A close friend has asked my husband to be the godfather of their newborn son. I remember hearing once that it is customary for the godfather to tip (for lack of a better word) the priest who performs the ceremony. Is this the case? If so, should it be cash in an envelope, should he include a short note thanking the priest? --Jill Neither the baby's parents nor the godparents are under any obligation to "tip" a Catholic priest officiating at a baptism. However, many families do give the church a monetary gift in gratitude for the priest's services, and to cover the cost of such ceremonies (keeping the church lit and air-conditioned, for example). Some parishes formally request a donation when preparing parents for the baptism (see, for example, this church's letter to parents). According to Father James Martin of America Magazine, a donation from $25 to $100 would be appropriate, depending on the family's circumstances. Typically, this gift would be provided by the baby's parents and would be given to the priest or to the parish office. Religious-order priests (such as Franciscans) are required to turn in to their superiors any honorariums they receive, however small; diocesan priests are not, but would ordinarily turn in to their parish any amount larger than a token sum. It's unlikely that the parents would ask the godfather to spearhead the transaction. However, if asked, your husband's best bet is to talk to someone who works at the church to see what's customary in the parish.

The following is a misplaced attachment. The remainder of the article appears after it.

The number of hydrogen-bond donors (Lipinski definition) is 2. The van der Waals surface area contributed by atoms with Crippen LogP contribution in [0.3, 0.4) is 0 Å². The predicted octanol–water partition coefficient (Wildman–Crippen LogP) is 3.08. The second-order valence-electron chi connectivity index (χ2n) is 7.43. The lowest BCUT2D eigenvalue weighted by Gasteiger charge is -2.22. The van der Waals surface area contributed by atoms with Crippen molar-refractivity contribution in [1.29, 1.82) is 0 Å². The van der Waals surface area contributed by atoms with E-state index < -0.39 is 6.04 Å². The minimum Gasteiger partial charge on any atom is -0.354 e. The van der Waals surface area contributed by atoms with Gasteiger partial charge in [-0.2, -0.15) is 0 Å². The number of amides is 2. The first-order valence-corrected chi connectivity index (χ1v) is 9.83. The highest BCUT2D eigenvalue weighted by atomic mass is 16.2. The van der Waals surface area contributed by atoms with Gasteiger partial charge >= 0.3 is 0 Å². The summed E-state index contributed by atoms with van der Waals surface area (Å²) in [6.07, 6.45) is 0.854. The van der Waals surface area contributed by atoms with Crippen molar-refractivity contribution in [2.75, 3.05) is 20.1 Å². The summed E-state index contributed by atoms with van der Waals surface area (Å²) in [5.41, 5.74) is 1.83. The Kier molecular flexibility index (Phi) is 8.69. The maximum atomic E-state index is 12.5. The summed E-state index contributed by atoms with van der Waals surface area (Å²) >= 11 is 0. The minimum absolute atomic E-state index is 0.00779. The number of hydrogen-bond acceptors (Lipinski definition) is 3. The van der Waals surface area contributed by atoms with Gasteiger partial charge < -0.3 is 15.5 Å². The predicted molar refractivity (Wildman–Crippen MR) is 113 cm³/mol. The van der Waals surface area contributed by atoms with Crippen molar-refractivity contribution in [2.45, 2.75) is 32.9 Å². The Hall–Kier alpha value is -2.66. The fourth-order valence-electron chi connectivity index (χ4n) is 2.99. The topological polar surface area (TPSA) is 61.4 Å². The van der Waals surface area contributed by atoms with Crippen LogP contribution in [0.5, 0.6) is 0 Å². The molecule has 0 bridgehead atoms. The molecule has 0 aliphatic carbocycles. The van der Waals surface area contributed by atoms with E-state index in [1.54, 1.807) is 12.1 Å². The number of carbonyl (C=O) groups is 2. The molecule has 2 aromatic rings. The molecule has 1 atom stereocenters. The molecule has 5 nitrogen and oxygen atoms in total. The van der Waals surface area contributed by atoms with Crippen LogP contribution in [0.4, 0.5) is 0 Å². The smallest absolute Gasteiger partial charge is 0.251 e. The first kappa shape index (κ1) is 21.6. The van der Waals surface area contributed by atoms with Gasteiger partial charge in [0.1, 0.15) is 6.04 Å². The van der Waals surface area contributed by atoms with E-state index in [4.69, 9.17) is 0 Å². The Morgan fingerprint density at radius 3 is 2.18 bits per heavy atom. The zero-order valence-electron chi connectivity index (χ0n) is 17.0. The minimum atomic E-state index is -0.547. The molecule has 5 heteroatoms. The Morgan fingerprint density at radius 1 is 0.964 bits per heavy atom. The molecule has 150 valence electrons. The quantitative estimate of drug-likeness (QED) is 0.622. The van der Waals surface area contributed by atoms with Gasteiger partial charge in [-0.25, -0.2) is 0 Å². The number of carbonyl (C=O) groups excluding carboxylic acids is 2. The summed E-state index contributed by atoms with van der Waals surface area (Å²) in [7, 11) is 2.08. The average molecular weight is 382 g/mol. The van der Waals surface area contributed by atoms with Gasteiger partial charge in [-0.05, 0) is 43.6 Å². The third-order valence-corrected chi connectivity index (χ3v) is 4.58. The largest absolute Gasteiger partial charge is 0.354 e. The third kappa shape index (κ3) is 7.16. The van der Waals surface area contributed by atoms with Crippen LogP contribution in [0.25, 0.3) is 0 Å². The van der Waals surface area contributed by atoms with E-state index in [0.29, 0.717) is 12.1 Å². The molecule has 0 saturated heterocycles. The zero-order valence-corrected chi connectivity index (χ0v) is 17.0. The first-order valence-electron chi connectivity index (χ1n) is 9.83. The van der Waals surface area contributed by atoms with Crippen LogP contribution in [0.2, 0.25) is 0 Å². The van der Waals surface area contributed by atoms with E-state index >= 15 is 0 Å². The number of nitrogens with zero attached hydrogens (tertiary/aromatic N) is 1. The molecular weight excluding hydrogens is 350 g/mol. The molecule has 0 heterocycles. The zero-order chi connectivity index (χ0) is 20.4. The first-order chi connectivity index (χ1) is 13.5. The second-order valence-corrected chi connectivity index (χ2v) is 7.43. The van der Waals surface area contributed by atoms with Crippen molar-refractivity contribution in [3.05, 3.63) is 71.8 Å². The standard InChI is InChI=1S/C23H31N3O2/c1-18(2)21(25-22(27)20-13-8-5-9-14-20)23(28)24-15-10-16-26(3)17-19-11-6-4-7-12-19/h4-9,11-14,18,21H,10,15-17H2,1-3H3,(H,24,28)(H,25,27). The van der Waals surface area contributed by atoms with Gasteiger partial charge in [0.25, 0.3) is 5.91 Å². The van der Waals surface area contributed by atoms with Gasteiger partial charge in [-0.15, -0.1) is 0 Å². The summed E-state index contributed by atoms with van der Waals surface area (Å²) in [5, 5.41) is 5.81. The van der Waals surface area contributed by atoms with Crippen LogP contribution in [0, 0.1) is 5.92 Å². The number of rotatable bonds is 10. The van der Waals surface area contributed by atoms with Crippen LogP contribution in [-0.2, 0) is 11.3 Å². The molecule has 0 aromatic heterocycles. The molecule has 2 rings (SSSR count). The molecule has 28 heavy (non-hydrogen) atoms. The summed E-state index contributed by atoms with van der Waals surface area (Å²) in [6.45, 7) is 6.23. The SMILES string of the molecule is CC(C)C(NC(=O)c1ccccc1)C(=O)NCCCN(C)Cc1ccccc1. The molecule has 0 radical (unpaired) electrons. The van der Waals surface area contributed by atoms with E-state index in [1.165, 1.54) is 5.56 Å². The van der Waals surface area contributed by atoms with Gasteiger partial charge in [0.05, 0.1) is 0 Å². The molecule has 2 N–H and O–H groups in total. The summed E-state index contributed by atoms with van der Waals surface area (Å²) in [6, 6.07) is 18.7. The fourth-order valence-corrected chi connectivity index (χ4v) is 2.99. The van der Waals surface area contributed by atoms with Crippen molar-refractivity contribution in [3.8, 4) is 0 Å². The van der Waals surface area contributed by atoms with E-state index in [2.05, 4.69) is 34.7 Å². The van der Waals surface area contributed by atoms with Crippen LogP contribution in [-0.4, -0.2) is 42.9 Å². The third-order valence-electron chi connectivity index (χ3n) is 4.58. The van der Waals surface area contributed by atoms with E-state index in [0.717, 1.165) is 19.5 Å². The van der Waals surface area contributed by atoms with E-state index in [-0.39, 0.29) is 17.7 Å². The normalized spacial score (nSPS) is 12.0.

And to answer your final question: Thank-you notes are never amiss, but ordinarily should come from the parents.

Members Helping Members

As part of Beliefnet's "Religion Etiquette Q&A" column, we occasionally include useful posts by our members. On the message boards, member BlueLotusPetal asked how to behave when meeting Buddhist clergy:

I am going to be introduced to a local Lama at his home in an informal setting. How should I address him? Do I shake hands? Bow? Should I bring a gift? If so, what? What else do I need to know as far as behavior, addressing him, etc.
Member sanath answers: The etiquette will depend on the tradition of the temple. Basically in all the traditions it is courtesy to put your palms together in gassho. Member hol1 answers: Dress casually, bring a small gift (how about a small basket of assorted teas) if you want, and just say "Hello, Tashi Deleg...." Follow the others' lead and by all means say "Thank you" after the class. Speaking of a more formal setting, member little-tara says:

"My Lama, who is an American woman, has not placed a great deal of expectations on how we dress when we are with her, but when we went to a teaching by Terton Namkha Drimed she suggested we dress as if we were going to meet the Buddha. And as women it is culturally appropriate to be cover from the neck to the elbow on top and then pants or a long skirt/dress."